Modern organizations function better when each member decides wholeheartedly to contribute to every conversation or brainstorming session. It’s cliche to say that swimming against the flow disrupts teamwork and, in effect, hampers productivity. However, considering that recognition is also a human need, it’s still important for managers like yourself to encourage and incentivize participation. 

Recognition does more than motivate an individual. When an employee feels appreciated, they are more likely to collaborate with others on the team. When you feel as though your people lack cohesion, then it matters a lot to implement a recognition program that works.

Types of Recognition

Taken plainly, recognition is all about letting an employee know that their time and efforts are valuable to the success of the collective. The question now is knowing how to express recognition. There are two types:

Formal Recognition

This is all about appreciating an employee through existing corporate rewards and incentives policies. Your organization might have a yearly event that rewards tenured employees who have served for more than five years. It might also involve using promotion mechanisms to elevate an employee to a higher pay grade or to a position that matches their level of experience.

Informal Recognition

Unlike formal recognition programs, informal types of recognition can be given at any time of the day. These often take the form of small gestures such as thank you letters, free vouchers, or light-hearted talks where you get to impart sage advice. While simple, these examples shouldn’t be underestimated. They could have the power to inspire and encourage employees to contribute more to the team’s success.

4 Ideas for Recognition Programs That Boost Teamwork

Now that you have a good idea of what a potentially successful recognition program looks like, here are a few concepts you can bank on:

1. Organize a sports fest 

Like kids who learn the essence of camaraderie through a soccer summer camp, your employees could function better as a team through a sports fest. They can showcase their skills and discover each other’s strengths. This lays the groundwork for showing respect which will continue to thrive even in the office.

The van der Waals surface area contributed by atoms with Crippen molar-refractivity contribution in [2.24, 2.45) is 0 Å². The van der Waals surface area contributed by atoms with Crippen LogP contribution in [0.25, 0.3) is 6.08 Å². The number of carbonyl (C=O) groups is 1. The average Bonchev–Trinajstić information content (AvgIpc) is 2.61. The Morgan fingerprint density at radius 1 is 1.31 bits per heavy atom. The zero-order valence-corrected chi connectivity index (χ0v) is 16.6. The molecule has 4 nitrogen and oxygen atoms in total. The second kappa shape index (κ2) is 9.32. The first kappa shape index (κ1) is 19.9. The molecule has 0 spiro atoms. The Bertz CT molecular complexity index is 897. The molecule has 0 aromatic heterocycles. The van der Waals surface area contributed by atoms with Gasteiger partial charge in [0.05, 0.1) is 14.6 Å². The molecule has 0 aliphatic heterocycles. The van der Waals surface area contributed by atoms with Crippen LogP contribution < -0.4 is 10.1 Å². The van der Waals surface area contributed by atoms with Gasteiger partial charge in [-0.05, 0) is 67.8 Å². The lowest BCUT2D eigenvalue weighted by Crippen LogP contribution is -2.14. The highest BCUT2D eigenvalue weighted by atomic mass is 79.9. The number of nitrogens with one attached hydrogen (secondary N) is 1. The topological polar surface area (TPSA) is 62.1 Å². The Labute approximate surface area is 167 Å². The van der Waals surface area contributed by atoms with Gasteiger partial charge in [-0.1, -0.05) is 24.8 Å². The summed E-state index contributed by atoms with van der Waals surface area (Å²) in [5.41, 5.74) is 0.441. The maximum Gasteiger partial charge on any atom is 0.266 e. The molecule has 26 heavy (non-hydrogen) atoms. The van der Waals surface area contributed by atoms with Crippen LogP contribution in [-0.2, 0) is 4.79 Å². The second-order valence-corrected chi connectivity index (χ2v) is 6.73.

2. Give them opportunities to teach

Free food is always expected in modern workplace culture, so you will have to come up with a better way to celebrate wins and empower employees to do better. For this, you can recognize high-performing employees by giving them a platform to share best practices. This is also a great way to identify potential leaders in your team.

3. Celebrate important milestones

As a team leader, you also have the responsibility of making sure each member is valued inside and outside the office. Aside from celebrating a major sales closure, commemorate their engagement or give them comfort when they’ve lost a loved one. This communicates a sense of solidarity that extends toward the other members of the team.

4. Be a mentor and a teacher

Leading by example is still the best way to communicate recognition. When allowed to train a new member of the team, don’t settle for giving out technical advice. Provide them with valuable lessons that will fuel their hunger for success and make them feel appreciated. You’d be impressed by the quality of their contributions during team meetings.

Endnote

To build a goal-oriented team, you need members who go all-out knowing that their abilities and contributions are being noticed. Start with this guide and watch your team go over and beyond expectations.

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